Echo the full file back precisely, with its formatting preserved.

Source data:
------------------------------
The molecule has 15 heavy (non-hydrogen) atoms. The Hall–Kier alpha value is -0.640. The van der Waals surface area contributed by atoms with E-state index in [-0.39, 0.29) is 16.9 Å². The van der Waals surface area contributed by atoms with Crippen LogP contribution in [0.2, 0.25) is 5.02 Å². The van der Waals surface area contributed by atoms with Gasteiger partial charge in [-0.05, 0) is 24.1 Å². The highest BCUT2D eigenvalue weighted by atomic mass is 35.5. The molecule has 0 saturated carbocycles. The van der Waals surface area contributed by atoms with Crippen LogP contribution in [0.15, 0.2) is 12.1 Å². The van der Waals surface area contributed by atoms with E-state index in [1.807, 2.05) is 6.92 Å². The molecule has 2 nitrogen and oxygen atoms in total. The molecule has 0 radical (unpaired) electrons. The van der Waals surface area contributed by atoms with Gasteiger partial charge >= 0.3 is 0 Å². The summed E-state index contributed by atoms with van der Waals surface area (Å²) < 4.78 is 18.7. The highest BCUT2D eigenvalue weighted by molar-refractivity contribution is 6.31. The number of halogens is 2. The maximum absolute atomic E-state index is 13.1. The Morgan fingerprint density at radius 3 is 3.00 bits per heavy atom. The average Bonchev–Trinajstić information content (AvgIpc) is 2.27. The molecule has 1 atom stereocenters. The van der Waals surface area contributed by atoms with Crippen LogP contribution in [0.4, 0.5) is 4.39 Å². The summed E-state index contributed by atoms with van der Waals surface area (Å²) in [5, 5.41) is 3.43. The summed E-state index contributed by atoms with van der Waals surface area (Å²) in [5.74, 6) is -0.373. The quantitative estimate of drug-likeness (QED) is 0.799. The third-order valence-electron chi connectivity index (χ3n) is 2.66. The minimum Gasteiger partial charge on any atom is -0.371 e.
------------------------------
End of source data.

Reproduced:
The molecule has 15 heavy (non-hydrogen) atoms. The Hall–Kier alpha value is -0.640. The van der Waals surface area contributed by atoms with E-state index in [-0.39, 0.29) is 16.9 Å². The van der Waals surface area contributed by atoms with Crippen LogP contribution in [0.2, 0.25) is 5.02 Å². The van der Waals surface area contributed by atoms with Gasteiger partial charge in [-0.05, 0) is 24.1 Å². The highest BCUT2D eigenvalue weighted by atomic mass is 35.5. The molecule has 0 saturated carbocycles. The van der Waals surface area contributed by atoms with Crippen LogP contribution in [0.15, 0.2) is 12.1 Å². The van der Waals surface area contributed by atoms with E-state index in [1.807, 2.05) is 6.92 Å². The molecule has 2 nitrogen and oxygen atoms in total. The molecule has 0 radical (unpaired) electrons. The van der Waals surface area contributed by atoms with Gasteiger partial charge >= 0.3 is 0 Å². The summed E-state index contributed by atoms with van der Waals surface area (Å²) < 4.78 is 18.7. The highest BCUT2D eigenvalue weighted by molar-refractivity contribution is 6.31. The number of halogens is 2. The maximum absolute atomic E-state index is 13.1. The Morgan fingerprint density at radius 3 is 3.00 bits per heavy atom. The average Bonchev–Trinajstić information content (AvgIpc) is 2.27. The molecule has 1 atom stereocenters. The van der Waals surface area contributed by atoms with Crippen LogP contribution in [0.4, 0.5) is 4.39 Å². The summed E-state index contributed by atoms with van der Waals surface area (Å²) in [5, 5.41) is 3.43. The summed E-state index contributed by atoms with van der Waals surface area (Å²) in [5.74, 6) is -0.373. The quantitative estimate of drug-likeness (QED) is 0.799. The third-order valence-electron chi connectivity index (χ3n) is 2.66. The minimum Gasteiger partial charge on any atom is -0.371 e.